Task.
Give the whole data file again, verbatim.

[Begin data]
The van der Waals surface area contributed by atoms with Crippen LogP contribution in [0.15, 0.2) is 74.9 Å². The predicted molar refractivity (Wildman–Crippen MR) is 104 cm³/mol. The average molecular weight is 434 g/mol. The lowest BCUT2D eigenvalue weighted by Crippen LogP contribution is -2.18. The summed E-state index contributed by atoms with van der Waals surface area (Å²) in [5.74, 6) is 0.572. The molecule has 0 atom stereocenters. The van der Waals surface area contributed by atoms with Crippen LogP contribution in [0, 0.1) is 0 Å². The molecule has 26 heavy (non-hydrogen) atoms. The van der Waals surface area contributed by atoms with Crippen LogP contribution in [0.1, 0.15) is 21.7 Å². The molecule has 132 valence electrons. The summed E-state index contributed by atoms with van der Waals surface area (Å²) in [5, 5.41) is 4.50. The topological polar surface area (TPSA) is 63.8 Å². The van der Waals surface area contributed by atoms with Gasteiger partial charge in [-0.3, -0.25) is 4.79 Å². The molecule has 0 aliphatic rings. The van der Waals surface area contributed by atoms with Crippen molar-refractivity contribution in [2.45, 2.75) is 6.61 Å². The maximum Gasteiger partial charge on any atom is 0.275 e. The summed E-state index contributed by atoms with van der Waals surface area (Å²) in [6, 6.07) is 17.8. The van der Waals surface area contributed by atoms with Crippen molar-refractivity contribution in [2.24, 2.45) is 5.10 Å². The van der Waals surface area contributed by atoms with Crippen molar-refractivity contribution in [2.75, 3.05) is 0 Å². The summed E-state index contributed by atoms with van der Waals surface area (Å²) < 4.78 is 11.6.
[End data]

The van der Waals surface area contributed by atoms with Crippen LogP contribution in [0.15, 0.2) is 74.9 Å². The predicted molar refractivity (Wildman–Crippen MR) is 104 cm³/mol. The average molecular weight is 434 g/mol. The lowest BCUT2D eigenvalue weighted by Crippen LogP contribution is -2.18. The summed E-state index contributed by atoms with van der Waals surface area (Å²) in [5.74, 6) is 0.572. The molecule has 0 atom stereocenters. The van der Waals surface area contributed by atoms with Crippen LogP contribution in [0, 0.1) is 0 Å². The molecule has 26 heavy (non-hydrogen) atoms. The van der Waals surface area contributed by atoms with Crippen LogP contribution in [0.1, 0.15) is 21.7 Å². The molecule has 132 valence electrons. The summed E-state index contributed by atoms with van der Waals surface area (Å²) in [5, 5.41) is 4.50. The topological polar surface area (TPSA) is 63.8 Å². The van der Waals surface area contributed by atoms with Gasteiger partial charge in [-0.3, -0.25) is 4.79 Å². The molecule has 0 aliphatic rings. The van der Waals surface area contributed by atoms with Crippen molar-refractivity contribution in [2.45, 2.75) is 6.61 Å². The maximum Gasteiger partial charge on any atom is 0.275 e. The summed E-state index contributed by atoms with van der Waals surface area (Å²) in [6, 6.07) is 17.8. The van der Waals surface area contributed by atoms with Crippen molar-refractivity contribution in [2.24, 2.45) is 5.10 Å². The van der Waals surface area contributed by atoms with Crippen molar-refractivity contribution in [2.75, 3.05) is 0 Å². The summed E-state index contributed by atoms with van der Waals surface area (Å²) < 4.78 is 11.6.